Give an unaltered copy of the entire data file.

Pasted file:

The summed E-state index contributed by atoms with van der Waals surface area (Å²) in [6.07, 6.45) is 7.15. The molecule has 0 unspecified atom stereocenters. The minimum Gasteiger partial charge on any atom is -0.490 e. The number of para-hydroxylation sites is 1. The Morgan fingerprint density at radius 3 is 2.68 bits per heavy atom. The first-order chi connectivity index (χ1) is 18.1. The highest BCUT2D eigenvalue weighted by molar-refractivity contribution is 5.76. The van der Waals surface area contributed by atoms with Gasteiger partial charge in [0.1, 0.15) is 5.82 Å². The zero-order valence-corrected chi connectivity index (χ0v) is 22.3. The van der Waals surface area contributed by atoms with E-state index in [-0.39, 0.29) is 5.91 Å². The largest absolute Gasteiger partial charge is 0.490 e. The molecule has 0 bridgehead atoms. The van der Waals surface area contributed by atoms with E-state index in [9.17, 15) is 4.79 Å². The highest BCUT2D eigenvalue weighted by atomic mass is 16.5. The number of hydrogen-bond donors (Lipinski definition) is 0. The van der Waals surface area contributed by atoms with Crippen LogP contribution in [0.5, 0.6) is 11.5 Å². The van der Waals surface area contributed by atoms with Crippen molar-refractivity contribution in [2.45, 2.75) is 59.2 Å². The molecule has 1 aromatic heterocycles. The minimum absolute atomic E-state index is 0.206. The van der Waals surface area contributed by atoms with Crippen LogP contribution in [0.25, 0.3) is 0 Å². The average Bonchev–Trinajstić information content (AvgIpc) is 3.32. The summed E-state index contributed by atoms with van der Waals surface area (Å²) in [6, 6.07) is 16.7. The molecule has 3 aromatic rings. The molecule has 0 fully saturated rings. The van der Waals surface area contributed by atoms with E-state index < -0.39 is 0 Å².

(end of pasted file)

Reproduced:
The summed E-state index contributed by atoms with van der Waals surface area (Å²) in [6.07, 6.45) is 7.15. The molecule has 0 unspecified atom stereocenters. The minimum Gasteiger partial charge on any atom is -0.490 e. The number of para-hydroxylation sites is 1. The Morgan fingerprint density at radius 3 is 2.68 bits per heavy atom. The first-order chi connectivity index (χ1) is 18.1. The highest BCUT2D eigenvalue weighted by molar-refractivity contribution is 5.76. The van der Waals surface area contributed by atoms with Gasteiger partial charge in [0.1, 0.15) is 5.82 Å². The zero-order valence-corrected chi connectivity index (χ0v) is 22.3. The van der Waals surface area contributed by atoms with E-state index in [-0.39, 0.29) is 5.91 Å². The largest absolute Gasteiger partial charge is 0.490 e. The molecule has 0 bridgehead atoms. The van der Waals surface area contributed by atoms with E-state index in [9.17, 15) is 4.79 Å². The highest BCUT2D eigenvalue weighted by atomic mass is 16.5. The number of hydrogen-bond donors (Lipinski definition) is 0. The van der Waals surface area contributed by atoms with Crippen LogP contribution in [0.5, 0.6) is 11.5 Å². The van der Waals surface area contributed by atoms with Crippen molar-refractivity contribution in [2.45, 2.75) is 59.2 Å². The molecule has 1 aromatic heterocycles. The minimum absolute atomic E-state index is 0.206. The van der Waals surface area contributed by atoms with Crippen LogP contribution in [0.25, 0.3) is 0 Å². The average Bonchev–Trinajstić information content (AvgIpc) is 3.32. The summed E-state index contributed by atoms with van der Waals surface area (Å²) in [6, 6.07) is 16.7. The molecule has 3 aromatic rings. The molecule has 0 fully saturated rings. The van der Waals surface area contributed by atoms with E-state index < -0.39 is 0 Å².